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Waist measurement points to increased dementia risk

Deep abdominal fat could be major independent risk factor in damaging the brain

OnMedica Staff

Thursday, 27 March 2008

People with a large waistline by their mid 40s face a greater chance of developing dementia in later life, researchers have found. And even among men and women whose weight fell within the normal range, those with larger bellies were 89% more likely to develop dementia.

Researchers from major US health provider Kaiser Permanente in Oakland, California, suggest that excessive abdominal fat carries singular health risks and that it is an independent risk factor for dementia.

The study followed nearly 6,600 adults for an average 36 years and found that those who had a larger waist by middle age were more than three-times more likely to develop dementia. The findings were published today in the online edition of the journal Neurology

"Where you carry your weight is more important than what your weight is," the study leader, research scientist Dr Rachel Whitmer, said.

This study was not designed to answer the question of why, she said, but it's possible that there is something about deep abdominal fat that is damaging to the brain.

The study included 6,583 men and women who underwent a physical between 1964 and 1973, when they were between the ages of 40 and 45 years old. As part of that checkup, patients had a measurement of their sagittal abdominal diameter -- the span of the waist from front to back.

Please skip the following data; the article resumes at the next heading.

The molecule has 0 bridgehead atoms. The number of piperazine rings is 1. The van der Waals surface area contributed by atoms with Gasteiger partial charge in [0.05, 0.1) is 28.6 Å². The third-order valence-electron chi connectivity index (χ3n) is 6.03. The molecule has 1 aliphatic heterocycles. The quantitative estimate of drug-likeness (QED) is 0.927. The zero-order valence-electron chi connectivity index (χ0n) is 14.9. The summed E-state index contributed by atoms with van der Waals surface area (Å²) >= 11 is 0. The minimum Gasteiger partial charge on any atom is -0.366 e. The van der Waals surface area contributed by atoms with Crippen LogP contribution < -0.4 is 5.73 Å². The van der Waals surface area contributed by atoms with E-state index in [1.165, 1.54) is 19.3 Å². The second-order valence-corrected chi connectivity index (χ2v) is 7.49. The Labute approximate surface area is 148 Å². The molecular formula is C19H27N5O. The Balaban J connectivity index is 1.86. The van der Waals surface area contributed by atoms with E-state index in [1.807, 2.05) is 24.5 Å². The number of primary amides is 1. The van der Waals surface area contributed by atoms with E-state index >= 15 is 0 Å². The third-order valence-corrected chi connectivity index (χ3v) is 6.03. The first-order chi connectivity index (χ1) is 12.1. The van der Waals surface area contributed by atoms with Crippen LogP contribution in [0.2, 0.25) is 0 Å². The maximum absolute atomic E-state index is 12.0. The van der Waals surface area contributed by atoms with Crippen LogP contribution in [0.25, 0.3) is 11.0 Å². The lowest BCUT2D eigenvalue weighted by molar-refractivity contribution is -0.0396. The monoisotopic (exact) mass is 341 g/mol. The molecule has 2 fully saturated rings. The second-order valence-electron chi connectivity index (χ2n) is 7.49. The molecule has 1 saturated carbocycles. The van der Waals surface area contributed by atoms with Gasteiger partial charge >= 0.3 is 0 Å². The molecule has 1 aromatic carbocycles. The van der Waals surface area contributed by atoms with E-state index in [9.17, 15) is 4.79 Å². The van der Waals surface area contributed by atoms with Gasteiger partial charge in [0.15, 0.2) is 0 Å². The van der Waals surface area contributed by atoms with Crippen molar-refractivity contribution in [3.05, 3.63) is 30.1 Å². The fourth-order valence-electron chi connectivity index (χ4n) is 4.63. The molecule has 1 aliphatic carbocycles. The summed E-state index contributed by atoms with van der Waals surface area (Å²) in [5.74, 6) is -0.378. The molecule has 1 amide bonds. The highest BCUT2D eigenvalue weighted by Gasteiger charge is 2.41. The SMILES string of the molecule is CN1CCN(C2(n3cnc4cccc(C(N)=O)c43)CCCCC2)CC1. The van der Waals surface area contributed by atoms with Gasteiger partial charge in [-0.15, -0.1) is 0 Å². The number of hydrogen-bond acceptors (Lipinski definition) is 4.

They then followed all of these people into their 70s to see who became ill, and who managed to maintain relatively good health.

They found the 20% of people with the largest waistlines had a 270% greater risk of dementia than those with the smallest waists.

The group with largest bellies included men and women with a sagittal abdominal diameter of roughly 9 to 16 inches. This group had a nearly three-fold greater risk of developing dementia over the next 36 years than those with the slimmest midsections in middle-age.

Some of the health problems related to abdominal obesity, including diabetes, stroke and clogged heart arteries, are associated with an increased dementia risk. But when Dr Whitmer's team factored in these conditions, belly size alone was linked to a higher dementia risk.

More research is needed to understand the reason for this, Dr Whitmer said, but there are clues from lab studies. For example, visceral fat, the fat that surrounds abdominal organs, has been shown to secrete certain hormones and inflammatory proteins that are associated with greater cognitive decline.

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